Pellegrini moved SeaCanvas out of his home and into a leased shop. More recently, the business purchased two side-by-side spaces with a total of 4,500 square feet for an office, showroom, workshop and storage. Seven years ago, he brought on an employee, Gladys Maxwell, who had previously owned an awning company with her husband. Every morning starts with a meeting between Pellegrini and Maxwell to plan out the work for the day.
“I’m really lucky to have a dedicated assistant who cares, and this caring comes from Gladys previously owning a small canvas business,” he says.
Pellegrini has considered adding another employee, but he has been able to delay that decision by moving the company in another direction: automation.
“A good friend of mine in the business, Darren Arthur [owner of Nautilux Custom Canvas of Hazlet, N.J.], finally got it into my head about automation,” Pellegrini says. “I was so against this. I swore I would never buy a plotter/cutter and other new technology for the industry.”
In 2016, Pellegrini conceded, purchasing a 7-by-28-foot Eastman cutting table and photogrammetry software to bring 2D plastic patterns into a CAD program, which breaks down all the needed parts and sends them to the cutting table.
“It was sort of like ‘WOW!’ What a lesson we had,” Pellegrini says. “Darren kept pushing me in this direction. I have to admit I put up a good fight to keep things old school. By the end of 2019 we will move into 3D to allow us to digitize a boat onsite in or out of the water without plastic patterns. Certainly a new challenge, but since I stepped into the 2D world, I now see how the next step of 3D is attainable for us.”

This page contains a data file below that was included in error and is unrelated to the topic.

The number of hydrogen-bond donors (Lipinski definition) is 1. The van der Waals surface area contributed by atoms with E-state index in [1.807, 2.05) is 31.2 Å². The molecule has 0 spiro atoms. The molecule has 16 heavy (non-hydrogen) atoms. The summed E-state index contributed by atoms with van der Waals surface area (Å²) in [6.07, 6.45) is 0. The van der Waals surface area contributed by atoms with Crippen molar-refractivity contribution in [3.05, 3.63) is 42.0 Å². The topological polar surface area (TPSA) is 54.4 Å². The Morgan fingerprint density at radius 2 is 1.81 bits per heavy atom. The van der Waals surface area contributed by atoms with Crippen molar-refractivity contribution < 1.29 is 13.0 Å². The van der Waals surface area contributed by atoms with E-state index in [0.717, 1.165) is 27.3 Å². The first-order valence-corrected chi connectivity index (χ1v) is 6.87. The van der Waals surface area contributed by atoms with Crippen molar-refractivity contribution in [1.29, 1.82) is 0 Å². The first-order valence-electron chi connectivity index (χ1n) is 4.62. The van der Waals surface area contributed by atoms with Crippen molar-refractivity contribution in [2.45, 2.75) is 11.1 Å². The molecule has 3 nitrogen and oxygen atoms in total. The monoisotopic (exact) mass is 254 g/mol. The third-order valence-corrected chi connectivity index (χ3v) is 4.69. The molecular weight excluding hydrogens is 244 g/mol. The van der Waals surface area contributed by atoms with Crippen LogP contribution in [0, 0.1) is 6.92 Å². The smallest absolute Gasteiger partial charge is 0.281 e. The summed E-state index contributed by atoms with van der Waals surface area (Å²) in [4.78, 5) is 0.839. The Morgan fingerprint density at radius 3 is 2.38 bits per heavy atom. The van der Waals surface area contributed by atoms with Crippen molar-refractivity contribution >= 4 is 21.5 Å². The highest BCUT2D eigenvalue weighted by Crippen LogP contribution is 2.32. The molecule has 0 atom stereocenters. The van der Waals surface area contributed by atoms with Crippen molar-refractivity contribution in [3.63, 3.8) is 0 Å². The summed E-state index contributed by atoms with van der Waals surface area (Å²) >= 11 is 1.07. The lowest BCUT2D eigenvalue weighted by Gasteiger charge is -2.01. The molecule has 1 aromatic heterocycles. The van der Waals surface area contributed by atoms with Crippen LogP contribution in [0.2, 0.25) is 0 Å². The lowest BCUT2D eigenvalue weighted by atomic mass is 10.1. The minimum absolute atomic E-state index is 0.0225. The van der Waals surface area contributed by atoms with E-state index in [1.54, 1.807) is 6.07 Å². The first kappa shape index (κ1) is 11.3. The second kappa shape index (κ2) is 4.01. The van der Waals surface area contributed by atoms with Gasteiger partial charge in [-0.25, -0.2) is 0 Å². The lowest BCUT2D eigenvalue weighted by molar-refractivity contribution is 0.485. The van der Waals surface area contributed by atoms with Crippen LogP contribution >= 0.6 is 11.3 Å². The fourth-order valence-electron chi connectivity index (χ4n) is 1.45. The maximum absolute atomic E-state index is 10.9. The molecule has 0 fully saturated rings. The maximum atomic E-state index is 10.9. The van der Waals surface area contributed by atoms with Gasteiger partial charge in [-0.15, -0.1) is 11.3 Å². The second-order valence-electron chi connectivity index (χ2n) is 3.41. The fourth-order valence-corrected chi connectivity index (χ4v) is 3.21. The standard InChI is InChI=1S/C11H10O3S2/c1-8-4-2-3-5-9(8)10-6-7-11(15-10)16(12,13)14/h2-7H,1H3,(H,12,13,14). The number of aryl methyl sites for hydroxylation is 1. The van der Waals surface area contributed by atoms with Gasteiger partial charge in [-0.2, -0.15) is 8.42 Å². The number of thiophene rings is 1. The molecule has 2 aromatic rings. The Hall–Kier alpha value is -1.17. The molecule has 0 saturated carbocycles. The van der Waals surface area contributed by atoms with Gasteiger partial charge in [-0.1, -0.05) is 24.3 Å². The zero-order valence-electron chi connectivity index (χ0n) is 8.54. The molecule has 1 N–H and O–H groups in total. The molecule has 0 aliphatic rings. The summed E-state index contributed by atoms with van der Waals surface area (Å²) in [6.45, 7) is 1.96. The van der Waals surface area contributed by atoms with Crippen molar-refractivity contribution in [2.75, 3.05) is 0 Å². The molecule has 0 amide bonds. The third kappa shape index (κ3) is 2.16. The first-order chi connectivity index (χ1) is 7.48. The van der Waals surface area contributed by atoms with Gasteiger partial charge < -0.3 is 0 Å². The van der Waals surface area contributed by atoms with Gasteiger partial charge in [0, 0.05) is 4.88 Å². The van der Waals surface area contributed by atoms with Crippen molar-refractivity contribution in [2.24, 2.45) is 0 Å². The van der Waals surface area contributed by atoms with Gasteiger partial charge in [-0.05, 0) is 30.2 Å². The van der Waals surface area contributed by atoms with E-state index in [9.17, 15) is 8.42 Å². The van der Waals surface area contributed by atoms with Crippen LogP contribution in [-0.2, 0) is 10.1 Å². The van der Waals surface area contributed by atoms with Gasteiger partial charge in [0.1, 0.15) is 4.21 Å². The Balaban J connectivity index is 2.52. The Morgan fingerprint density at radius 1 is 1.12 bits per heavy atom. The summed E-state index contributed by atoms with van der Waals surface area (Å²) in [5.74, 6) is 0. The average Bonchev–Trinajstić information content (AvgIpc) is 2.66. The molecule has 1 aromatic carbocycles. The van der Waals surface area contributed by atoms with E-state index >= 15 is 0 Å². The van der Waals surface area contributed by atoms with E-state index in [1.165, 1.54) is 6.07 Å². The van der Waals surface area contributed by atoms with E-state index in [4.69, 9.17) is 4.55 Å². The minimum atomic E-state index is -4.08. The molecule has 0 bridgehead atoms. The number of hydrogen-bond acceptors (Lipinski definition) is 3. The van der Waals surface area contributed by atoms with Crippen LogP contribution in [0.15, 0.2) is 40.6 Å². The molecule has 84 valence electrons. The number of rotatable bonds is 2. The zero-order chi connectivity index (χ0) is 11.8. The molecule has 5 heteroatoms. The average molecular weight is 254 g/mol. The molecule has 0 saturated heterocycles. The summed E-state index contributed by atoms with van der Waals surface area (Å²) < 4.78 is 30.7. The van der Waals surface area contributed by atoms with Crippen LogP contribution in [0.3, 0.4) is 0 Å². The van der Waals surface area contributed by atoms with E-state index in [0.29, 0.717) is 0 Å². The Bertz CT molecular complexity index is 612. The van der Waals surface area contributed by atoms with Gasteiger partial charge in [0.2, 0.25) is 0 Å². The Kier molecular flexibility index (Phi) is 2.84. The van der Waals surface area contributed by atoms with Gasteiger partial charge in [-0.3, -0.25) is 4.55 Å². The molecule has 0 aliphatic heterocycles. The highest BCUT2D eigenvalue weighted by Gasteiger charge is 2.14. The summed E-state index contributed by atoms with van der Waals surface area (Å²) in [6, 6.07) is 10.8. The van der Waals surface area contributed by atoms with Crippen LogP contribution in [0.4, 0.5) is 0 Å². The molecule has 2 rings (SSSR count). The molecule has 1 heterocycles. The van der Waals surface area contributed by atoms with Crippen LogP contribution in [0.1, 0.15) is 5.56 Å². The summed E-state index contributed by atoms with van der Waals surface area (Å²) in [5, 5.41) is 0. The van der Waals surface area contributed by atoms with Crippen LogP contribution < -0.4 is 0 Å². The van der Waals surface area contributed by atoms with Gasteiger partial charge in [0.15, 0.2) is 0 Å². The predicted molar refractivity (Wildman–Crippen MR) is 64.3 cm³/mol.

When he is ready to hire a second employee, Pellegrini wants to ensure he can keep that person employed full time, 12 months of the year. SeaCanvas operates year-round, but its clients tend to only think about their boating needs in the spring, something Pellegrini wishes he could change.
“April, May and June, we just can’t get it all done at the same time and keep the quality up,” he says. “I want the quality to be at the highest end.”
Pellegrini also wishes that his customers understood that every product SeaCanvas fabricates is custom, and custom work takes time. “There are days where I wish we had a product on the shelf that just needs to be boxed and sent to the customer,” he says. “But that would not fulfill the appreciation we receive from our customers as we install a final enclosure or an upholstery job on their boat.”
While his professional path to marine fabricator may recall the path of a tacking sailboat, Pellegrini’s focus on creativity, customer service and measured growth have kept SeaCanvas on course.
“My background in arts and photography studies taught me to be meticulous about the thought process and the final outcome of each project,” he says. “Thinking this way leads to a high-quality product and a happy and satisfied customer.”
Jill C. Lafferty is associate editor of Specialty Fabrics Review and senior editor of InTents.